Opportunity knocks

I have not posted anything here for months – years in fact. With a lack of any progress in improving the ePortfolio, the constant disappointments became too draining. I diverted my energy to other things. But I am still involved in training and the MRCP, and at every meeting, on every subject, I bring up the ePortfolio. I point out the problems it causes, and highlight the barrier it creates to meaningful educational feedback and support.

Change occurs at a glacial pace in postgraduate training, and with resources so constrained there has been little appetite for investing in an ePortfolio fit for purpose. But once again there is a glimmer of hope. Change is happening in internal medicine. The Shape of Training and Future Hospital Commission reports have led to important discussions within the Royal Colleges, HEE and the GMC. A new curriculum is being written for internal medicine, with a review of the assessment methods in use. There is a clear and coherent focus on reducing the burden of assessment, moving away from meaningless tick-boxes of atomised tasks, to more outcome-focused holistic assessment of ‘competencies in practice’.

This change in assessment methods will only achieve its’ aims if the technology is there to support it. An ePortfolio should make the task of capturing, organising and presenting data that feeds into assessment decisions easier, for trainees and assessors. This is an opportunity to modernise, to support trainees and educational supervisors and demonstrate that their time is valued.

This is an opportunity to invest in the future of medical training. I hope those with the purse strings don’t let us down.

 

Tipping point for the NHS ePortfolio?

The ePortfolio is infamous in the world of UK postgraduate training, with few fans and many critics. But where did it come from, and where is it going?  

Where did it come from?

The ePortfolio began as a pilot project, developed by a group within NHS Scotland, a special NHS Health Board. It has expanded beyond anyone’s imagination at the time and now has thousands of users across multiple specialities and multiple stages of training.

Unfortunately the perception of users is that the ePortfolio is unintuitive, time consuming, frustrating and of limited educational value. This frustration is due to views on the competency-based training and assessment system we find ourselves in, poor communication about the reasons behind and timeframe of proposed changes, as well as the software itself.

Where is it going?

A major development has occurred, which has fallen under the radar of most trainees and trainers but potentially has major implications for all. NES have recently published a review paper, in which they acknowledge that the financial and political constraints of being situated in an NHS Health Board mean they cannot do what they need to. They cannot hire the right people for the right time period, or invest in significant improvements to their product. In essence they are unable to function as a technology company and therefore struggle to effectively deliver a technology-based product.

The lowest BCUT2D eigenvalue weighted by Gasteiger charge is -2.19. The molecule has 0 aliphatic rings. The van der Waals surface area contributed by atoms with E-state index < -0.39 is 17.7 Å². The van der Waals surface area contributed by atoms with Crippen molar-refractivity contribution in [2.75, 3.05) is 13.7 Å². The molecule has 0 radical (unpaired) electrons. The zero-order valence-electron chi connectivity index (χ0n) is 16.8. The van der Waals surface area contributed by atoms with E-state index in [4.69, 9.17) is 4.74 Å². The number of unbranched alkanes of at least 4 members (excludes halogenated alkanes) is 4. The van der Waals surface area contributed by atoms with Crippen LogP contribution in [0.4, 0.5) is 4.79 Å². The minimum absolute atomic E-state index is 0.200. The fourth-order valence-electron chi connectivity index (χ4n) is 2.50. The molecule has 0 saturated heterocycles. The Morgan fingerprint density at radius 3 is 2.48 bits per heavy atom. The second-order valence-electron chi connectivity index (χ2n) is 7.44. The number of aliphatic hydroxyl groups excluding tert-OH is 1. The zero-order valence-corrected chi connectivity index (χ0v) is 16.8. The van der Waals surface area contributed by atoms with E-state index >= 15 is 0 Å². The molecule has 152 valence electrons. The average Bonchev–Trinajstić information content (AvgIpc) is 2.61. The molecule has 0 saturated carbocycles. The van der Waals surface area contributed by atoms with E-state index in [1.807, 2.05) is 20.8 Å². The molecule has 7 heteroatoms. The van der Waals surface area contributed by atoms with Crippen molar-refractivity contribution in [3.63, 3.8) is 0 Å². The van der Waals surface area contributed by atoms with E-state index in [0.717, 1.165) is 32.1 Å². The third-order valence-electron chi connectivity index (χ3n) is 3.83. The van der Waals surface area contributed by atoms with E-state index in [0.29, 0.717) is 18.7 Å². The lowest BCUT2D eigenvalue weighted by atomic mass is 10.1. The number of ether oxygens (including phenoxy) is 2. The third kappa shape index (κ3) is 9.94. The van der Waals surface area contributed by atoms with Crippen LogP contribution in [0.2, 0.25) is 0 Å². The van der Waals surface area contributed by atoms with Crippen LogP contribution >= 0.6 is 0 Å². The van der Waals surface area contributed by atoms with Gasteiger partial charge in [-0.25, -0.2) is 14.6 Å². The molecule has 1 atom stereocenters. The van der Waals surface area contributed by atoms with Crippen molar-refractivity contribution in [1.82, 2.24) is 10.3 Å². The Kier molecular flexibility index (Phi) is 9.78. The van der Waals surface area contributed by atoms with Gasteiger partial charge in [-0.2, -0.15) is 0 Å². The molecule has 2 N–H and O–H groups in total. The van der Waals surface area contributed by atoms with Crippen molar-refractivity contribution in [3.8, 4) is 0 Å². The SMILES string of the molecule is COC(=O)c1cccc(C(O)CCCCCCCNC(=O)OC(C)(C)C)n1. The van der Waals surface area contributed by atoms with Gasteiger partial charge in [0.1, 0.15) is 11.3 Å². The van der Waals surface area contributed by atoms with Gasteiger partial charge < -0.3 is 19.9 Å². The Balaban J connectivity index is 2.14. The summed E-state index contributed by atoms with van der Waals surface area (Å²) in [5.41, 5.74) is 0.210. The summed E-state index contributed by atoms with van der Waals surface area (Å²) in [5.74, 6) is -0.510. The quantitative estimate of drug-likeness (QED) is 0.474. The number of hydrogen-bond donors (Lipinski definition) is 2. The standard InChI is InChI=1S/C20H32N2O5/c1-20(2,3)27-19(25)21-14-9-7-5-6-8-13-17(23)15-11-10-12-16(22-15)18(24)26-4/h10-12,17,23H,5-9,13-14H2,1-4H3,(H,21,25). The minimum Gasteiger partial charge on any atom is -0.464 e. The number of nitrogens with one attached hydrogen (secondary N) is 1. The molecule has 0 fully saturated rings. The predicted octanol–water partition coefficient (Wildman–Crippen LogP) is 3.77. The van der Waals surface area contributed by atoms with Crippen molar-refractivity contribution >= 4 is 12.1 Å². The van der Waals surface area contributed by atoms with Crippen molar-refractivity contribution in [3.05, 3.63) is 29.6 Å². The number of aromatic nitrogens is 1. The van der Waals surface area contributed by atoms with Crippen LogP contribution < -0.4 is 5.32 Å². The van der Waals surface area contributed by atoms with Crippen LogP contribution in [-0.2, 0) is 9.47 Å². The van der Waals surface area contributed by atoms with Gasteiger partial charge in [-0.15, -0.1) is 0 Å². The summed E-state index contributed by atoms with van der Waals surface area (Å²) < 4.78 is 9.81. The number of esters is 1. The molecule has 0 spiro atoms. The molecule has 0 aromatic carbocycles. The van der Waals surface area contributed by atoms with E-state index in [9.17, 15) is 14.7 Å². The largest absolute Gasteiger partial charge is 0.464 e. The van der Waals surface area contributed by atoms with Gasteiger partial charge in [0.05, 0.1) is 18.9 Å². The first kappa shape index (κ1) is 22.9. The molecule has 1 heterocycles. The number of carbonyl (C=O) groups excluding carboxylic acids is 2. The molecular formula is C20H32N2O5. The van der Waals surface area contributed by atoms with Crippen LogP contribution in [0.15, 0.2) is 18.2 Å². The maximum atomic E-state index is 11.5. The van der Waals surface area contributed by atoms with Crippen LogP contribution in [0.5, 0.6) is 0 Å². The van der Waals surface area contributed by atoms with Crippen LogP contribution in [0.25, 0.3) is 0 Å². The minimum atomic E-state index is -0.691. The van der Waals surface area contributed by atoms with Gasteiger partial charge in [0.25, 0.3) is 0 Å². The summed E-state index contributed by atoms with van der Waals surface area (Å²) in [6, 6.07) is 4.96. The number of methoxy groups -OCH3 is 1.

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The review proposes three options:

Option 1:  Do nothing – NES continues to manage and operate ePortfolio directly on a day-to-day basis within the existing management structure and operating constraints.

Option 2:  Further development within NES – To identify and cost the changes required to develop management and financial arrangements within NES to help promote opportunities for the future development of ePortfolio.

Option 3: Joint venture with a third party – NES enters into a joint venture with a third party to transfer operational management of ePortfolio to a third party and retain some level of joint ownership and control over future direction.

Option 1 doesn’t sound great: the status quo is no good. Option 2 might be better but still seems very limited. Option 3 is potentially a major opportunity but includes lots of uncertainty, unknowns and possible risk. And still does not necessarily solve the problem of there being no overview of ALL ePortfolio systems used by ALL doctors and the need for interoperability and future-proofing. The option of an outright was sale is also mentioned but is the less favoured option by NES.

Third parties must register their interest by July 31st, and submit proposals by September 13th. We will then hear the results by October 31st.

All current users should follow developments with interest, and ensure their Royal College makes the right decisions on their behalf. The Royal College of Physicians has a user group and actively seeks the opinions of trainees and supervisors. Other Colleges should follow their lead. Any change potentially has major implications for the thousands of doctors who love to have the ePortfolio.

Back up now!

There is great uncertainty as to the future of the ePortfolio. Considering the importance of the data within it in terms of future job progression and prospects, I would make sure you’ve backed up your data. You’re only option is to download a PDF, but this is better than nothing. And remember to make sure anything in your personal library also exists somewhere else. You never know what the future might hold…

Read the NES Review paper. 

Money makes the world go round

It’s been a while since I blogged, but that doesn’t mean that nothing has been happening. I continue to participate in the RCP ePortfolio group with our next meeting coming up in July so please pass on anything you want me to feedback to them. Also, the teams behind Meducation and Podmedics have joined forces and launched a kickstarter to start developing Oportfolio: a free, open source ePortfolio, designed by doctors for use from medical school to retirement. Is this a game-changer? It could be….